Poly-ƴ-Glutamic Acid: Biodegradable Polymer for Potential Protection of Beneficial Viruses

2.50
Hdl Handle:
http://hdl.handle.net/2436/619910
Title:
Poly-ƴ-Glutamic Acid: Biodegradable Polymer for Potential Protection of Beneficial Viruses
Authors:
Kowalczuk, Marek ( 0000-0002-2877-7466 ) ; Khalil, Ibrahim R; Irorere, Victor U; Radecka, Iza; Burns, Alan T. H.; Mason, Jessica; Khechara, Martin P
Abstract:
: Poly-γ-glutamic acid (γ-PGA) is a naturally occurring polymer, which due to its biodegradable, non-toxic and non-immunogenic properties has been used successfully in the food, medical and wastewater industries. A major hurdle in bacteriophage application is the inability of phage to persist for extended periods in the environment due to their susceptibility to environmental factors such as temperature, sunlight, desiccation and irradiation. Thus, the aim of this study was to protect useful phage from the harmful effect of these environmental factors using the γ-PGA biodegradable polymer. In addition, the association between γ-PGA and phage was investigated. Formulated phage (with 1% γ-PGA) and non-formulated phage were exposed to 50 ˝C. A clear difference was noticed as viability of non-formulated phage was reduced to 21% at log10 1.3 PFU/mL, while phage formulated with γ-PGA was 84% at log10 5.2 PFU/mL after 24 h of exposure. In addition, formulated phage remained viable at log10 2.5 PFU/mL even after 24 h of exposure at pH 3 solution. In contrast, non-formulated phages were totally inactivated after the same time of exposure. In addition, non-formulated phages when exposed to UV irradiation died within 10 min. In contrast also phages formulated with 1% γ-PGA had a viability of log10 4.1 PFU/mL at the same exposure time. Microscopy showed a clear interaction between γ-PGA and phages. In conclusion, the results suggest that γ-PGA has an unique protective effect on phage particles.
Publisher:
MDPI - Open Access Publishing
Journal:
Materials 9(1)
Issue Date:
Jan-2016
URI:
http://hdl.handle.net/2436/619910
Additional Links:
http://www.mdpi.com/1996-1944/9/1
Type:
Article
Language:
en
ISSN:
1996-1944
Sponsors:
Iraqi cultural attaché, University of Wolverhampton
Appears in Collections:
FSE

Full metadata record

DC FieldValue Language
dc.contributor.authorKowalczuk, Mareken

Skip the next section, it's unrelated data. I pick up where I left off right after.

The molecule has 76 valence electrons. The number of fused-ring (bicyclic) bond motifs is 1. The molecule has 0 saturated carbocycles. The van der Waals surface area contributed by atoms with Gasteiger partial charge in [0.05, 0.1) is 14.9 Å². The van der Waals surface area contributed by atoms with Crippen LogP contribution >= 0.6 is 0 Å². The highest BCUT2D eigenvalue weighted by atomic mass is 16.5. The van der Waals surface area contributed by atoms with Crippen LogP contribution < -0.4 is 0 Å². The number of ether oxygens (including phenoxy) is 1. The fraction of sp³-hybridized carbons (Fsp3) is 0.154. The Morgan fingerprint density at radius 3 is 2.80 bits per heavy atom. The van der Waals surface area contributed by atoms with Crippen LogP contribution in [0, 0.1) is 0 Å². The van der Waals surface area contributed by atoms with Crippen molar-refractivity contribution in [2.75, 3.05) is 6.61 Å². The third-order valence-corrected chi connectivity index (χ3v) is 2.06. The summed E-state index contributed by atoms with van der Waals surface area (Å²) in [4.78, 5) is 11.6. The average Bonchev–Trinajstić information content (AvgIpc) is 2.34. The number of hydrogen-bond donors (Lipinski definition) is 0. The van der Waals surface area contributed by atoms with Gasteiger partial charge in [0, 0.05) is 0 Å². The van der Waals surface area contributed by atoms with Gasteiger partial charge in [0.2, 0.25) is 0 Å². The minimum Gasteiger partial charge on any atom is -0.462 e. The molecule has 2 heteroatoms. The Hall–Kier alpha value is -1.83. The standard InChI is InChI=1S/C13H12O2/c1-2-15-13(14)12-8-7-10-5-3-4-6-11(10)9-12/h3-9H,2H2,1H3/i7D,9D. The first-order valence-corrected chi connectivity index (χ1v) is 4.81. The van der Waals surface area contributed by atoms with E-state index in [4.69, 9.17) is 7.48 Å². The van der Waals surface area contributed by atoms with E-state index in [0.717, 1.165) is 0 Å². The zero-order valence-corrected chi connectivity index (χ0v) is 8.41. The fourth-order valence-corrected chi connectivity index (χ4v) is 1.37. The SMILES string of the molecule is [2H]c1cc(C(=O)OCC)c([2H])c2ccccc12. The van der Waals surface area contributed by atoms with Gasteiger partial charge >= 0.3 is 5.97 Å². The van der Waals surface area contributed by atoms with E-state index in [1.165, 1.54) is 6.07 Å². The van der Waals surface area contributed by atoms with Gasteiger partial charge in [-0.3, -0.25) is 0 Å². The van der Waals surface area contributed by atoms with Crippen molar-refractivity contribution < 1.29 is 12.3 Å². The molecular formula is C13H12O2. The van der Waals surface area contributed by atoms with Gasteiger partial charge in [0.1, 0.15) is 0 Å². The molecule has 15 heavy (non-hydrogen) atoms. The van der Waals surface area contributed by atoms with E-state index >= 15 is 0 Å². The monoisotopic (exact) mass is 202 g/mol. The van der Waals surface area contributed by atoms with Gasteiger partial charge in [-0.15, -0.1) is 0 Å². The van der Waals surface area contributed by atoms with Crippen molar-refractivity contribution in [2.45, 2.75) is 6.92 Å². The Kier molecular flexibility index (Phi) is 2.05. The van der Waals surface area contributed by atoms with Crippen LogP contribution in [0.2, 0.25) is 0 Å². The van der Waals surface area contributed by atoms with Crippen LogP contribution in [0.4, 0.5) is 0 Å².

dc.contributor.authorKhalil, Ibrahim Ren
dc.contributor.authorIrorere, Victor Uen
dc.contributor.authorRadecka, Izaen
dc.contributor.authorBurns, Alan T. H.en
dc.contributor.authorMason, Jessicaen
dc.contributor.authorKhechara, Martin Pen
dc.date.accessioned2016-09-06T13:38:32Z-
dc.date.available2016-09-06T13:38:32Z-
dc.date.issued2016-01-
dc.identifier.issn1996-1944-
dc.identifier.urihttp://hdl.handle.net/2436/619910-
dc.description.abstract: Poly-γ-glutamic acid (γ-PGA) is a naturally occurring polymer, which due to its biodegradable, non-toxic and non-immunogenic properties has been used successfully in the food, medical and wastewater industries. A major hurdle in bacteriophage application is the inability of phage to persist for extended periods in the environment due to their susceptibility to environmental factors such as temperature, sunlight, desiccation and irradiation. Thus, the aim of this study was to protect useful phage from the harmful effect of these environmental factors using the γ-PGA biodegradable polymer. In addition, the association between γ-PGA and phage was investigated. Formulated phage (with 1% γ-PGA) and non-formulated phage were exposed to 50 ˝C. A clear difference was noticed as viability of non-formulated phage was reduced to 21% at log10 1.3 PFU/mL, while phage formulated with γ-PGA was 84% at log10 5.2 PFU/mL after 24 h of exposure. In addition, formulated phage remained viable at log10 2.5 PFU/mL even after 24 h of exposure at pH 3 solution. In contrast, non-formulated phages were totally inactivated after the same time of exposure. In addition, non-formulated phages when exposed to UV irradiation died within 10 min. In contrast also phages formulated with 1% γ-PGA had a viability of log10 4.1 PFU/mL at the same exposure time. Microscopy showed a clear interaction between γ-PGA and phages. In conclusion, the results suggest that γ-PGA has an unique protective effect on phage particles.en
dc.description.sponsorshipIraqi cultural attaché, University of Wolverhamptonen
dc.language.isoenen
dc.publisherMDPI - Open Access Publishingen
dc.relation.urlhttp://www.mdpi.com/1996-1944/9/1en
dc.subjectbiodegradable polymeren
dc.subjectƴ-PGAen
dc.subjectbacteriophageen
dc.titlePoly-ƴ-Glutamic Acid: Biodegradable Polymer for Potential Protection of Beneficial Virusesen
dc.typeArticleen
dc.identifier.journalMaterials 9(1)en
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